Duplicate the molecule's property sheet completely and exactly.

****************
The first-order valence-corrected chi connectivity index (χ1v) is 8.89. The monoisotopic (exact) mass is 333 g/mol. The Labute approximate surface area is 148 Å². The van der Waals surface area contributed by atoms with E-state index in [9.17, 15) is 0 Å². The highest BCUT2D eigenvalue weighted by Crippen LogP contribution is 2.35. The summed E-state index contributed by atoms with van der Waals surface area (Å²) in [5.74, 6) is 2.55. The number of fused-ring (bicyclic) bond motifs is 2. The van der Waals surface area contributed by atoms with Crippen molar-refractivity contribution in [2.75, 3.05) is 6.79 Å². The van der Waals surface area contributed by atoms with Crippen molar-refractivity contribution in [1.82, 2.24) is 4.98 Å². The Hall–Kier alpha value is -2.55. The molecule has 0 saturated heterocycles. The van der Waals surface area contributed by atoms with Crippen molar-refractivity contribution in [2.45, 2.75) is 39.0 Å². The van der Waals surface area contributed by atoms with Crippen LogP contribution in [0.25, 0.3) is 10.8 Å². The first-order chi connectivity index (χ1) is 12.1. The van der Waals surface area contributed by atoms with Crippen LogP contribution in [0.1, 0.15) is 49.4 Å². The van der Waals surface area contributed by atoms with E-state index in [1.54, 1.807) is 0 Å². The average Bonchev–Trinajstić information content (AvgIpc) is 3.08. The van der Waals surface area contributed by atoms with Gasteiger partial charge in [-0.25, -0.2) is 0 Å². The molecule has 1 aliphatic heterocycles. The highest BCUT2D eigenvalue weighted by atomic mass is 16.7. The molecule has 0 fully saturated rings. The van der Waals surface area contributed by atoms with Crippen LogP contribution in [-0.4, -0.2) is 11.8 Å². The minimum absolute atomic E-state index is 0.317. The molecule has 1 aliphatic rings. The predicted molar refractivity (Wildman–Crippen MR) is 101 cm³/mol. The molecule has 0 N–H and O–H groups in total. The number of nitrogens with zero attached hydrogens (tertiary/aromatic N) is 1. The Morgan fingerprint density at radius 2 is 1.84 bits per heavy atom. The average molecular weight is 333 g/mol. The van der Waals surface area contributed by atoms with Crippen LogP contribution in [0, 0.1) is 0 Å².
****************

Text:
The first-order valence-corrected chi connectivity index (χ1v) is 8.89. The monoisotopic (exact) mass is 333 g/mol. The Labute approximate surface area is 148 Å². The van der Waals surface area contributed by atoms with E-state index in [9.17, 15) is 0 Å². The highest BCUT2D eigenvalue weighted by Crippen LogP contribution is 2.35. The summed E-state index contributed by atoms with van der Waals surface area (Å²) in [5.74, 6) is 2.55. The number of fused-ring (bicyclic) bond motifs is 2. The van der Waals surface area contributed by atoms with Crippen molar-refractivity contribution in [2.75, 3.05) is 6.79 Å². The van der Waals surface area contributed by atoms with Crippen molar-refractivity contribution in [1.82, 2.24) is 4.98 Å². The Hall–Kier alpha value is -2.55. The molecule has 0 saturated heterocycles. The van der Waals surface area contributed by atoms with Crippen molar-refractivity contribution in [2.45, 2.75) is 39.0 Å². The van der Waals surface area contributed by atoms with Crippen LogP contribution in [0.25, 0.3) is 10.8 Å². The first-order chi connectivity index (χ1) is 12.1. The van der Waals surface area contributed by atoms with Crippen LogP contribution in [0.1, 0.15) is 49.4 Å². The van der Waals surface area contributed by atoms with E-state index in [1.54, 1.807) is 0 Å². The average Bonchev–Trinajstić information content (AvgIpc) is 3.08. The van der Waals surface area contributed by atoms with Gasteiger partial charge in [-0.25, -0.2) is 0 Å². The molecule has 1 aliphatic heterocycles. The highest BCUT2D eigenvalue weighted by atomic mass is 16.7. The molecule has 0 fully saturated rings. The van der Waals surface area contributed by atoms with Crippen LogP contribution in [-0.4, -0.2) is 11.8 Å². The minimum absolute atomic E-state index is 0.317. The molecule has 1 aliphatic rings. The predicted molar refractivity (Wildman–Crippen MR) is 101 cm³/mol. The molecule has 0 N–H and O–H groups in total. The number of nitrogens with zero attached hydrogens (tertiary/aromatic N) is 1. The Morgan fingerprint density at radius 2 is 1.84 bits per heavy atom. The average molecular weight is 333 g/mol. The van der Waals surface area contributed by atoms with Crippen LogP contribution in [0, 0.1) is 0 Å².